Turkey: February Job Report

Good News or Bad News

Labor market data for February 2016 was released early this week. The unemployment rate was down 20 basis points on monthly basis to 10.9% according to the official figures. The employment rate also saw a pick-up and stood at 45.3% while workforce participation rate was 10 basis points higher at 45.3% compared to January. In non-adjusted terms, Turkish economy added 181K jobs of which 117K was in non-farm industries. However, manufacturing jobs decreased by 24K in the month while it was more than offset by the strong performance in services.

We see its fit to analyze the adjusted data when it comes to study the dynamics of Turkish labor market and its relationship with the overall economy. According to the report, Turkey added 50K jobs in non-farm industries, and again 24K job lost in manufacturing was compensated by 55K new hires in services. The unemployment rate fortunately dropped to a single-digit level at 9.9% with non-farm and youth unemployment rates at 11.9% and 17.4%, respectively.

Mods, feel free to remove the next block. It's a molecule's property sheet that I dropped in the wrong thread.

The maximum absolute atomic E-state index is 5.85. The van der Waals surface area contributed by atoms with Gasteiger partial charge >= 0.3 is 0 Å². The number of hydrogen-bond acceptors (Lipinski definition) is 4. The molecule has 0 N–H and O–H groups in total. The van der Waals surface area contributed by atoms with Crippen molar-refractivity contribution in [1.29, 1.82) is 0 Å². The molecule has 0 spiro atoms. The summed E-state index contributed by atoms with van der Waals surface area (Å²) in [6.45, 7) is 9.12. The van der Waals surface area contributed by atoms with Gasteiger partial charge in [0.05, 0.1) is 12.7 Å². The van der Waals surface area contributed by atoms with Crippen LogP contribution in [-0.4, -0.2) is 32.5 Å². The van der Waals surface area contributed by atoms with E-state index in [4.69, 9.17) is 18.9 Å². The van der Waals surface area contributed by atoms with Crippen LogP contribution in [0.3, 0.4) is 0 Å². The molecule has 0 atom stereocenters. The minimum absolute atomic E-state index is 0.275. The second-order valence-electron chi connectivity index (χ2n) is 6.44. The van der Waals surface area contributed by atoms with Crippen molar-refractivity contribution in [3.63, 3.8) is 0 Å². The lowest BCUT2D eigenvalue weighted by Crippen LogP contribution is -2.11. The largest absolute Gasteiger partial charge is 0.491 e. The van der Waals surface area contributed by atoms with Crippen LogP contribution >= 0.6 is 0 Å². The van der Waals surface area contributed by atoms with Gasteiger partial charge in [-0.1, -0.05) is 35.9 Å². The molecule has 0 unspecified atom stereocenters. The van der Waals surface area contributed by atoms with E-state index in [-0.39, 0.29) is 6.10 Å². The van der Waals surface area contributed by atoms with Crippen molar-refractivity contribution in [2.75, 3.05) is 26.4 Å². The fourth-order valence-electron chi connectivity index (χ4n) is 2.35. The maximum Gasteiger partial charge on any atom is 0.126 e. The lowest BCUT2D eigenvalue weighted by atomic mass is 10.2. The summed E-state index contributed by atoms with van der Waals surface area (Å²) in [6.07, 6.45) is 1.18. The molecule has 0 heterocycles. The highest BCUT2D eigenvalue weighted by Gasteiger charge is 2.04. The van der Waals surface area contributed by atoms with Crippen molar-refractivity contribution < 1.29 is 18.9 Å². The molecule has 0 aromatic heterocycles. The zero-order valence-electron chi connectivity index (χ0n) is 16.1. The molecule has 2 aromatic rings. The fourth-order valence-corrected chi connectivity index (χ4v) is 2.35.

A while ago we mentioned that Turkey lacked the ability to create jobs despite recording positive growth. Not surprisingly, the policy makers came under fire against this backdrop. February saw the first single-digit unemployment rate since May 2014 when calendar effects excluded, could be signaling a new era for Turkish labor market but first we need to see to continuation of the recent trend.

But it is not all rosy and here is the bad point we gleamed from the labor market. Manufacturing job which are normally the main source of a healthy economy, continue to plunge. For the fourth consecutive month, the industry lost 20 basis points share in total unemployment as only 24.3% of the total workforce was employed in manufacturing, down from 25.1% in October 2015. This is critically important for any economy since non-manufacturing jobs are considered as less paying jobs, that is to stay, increasing manufacturing job is developing economies’ gateway to being a high income society.

Turkey - Share of Employment by Industries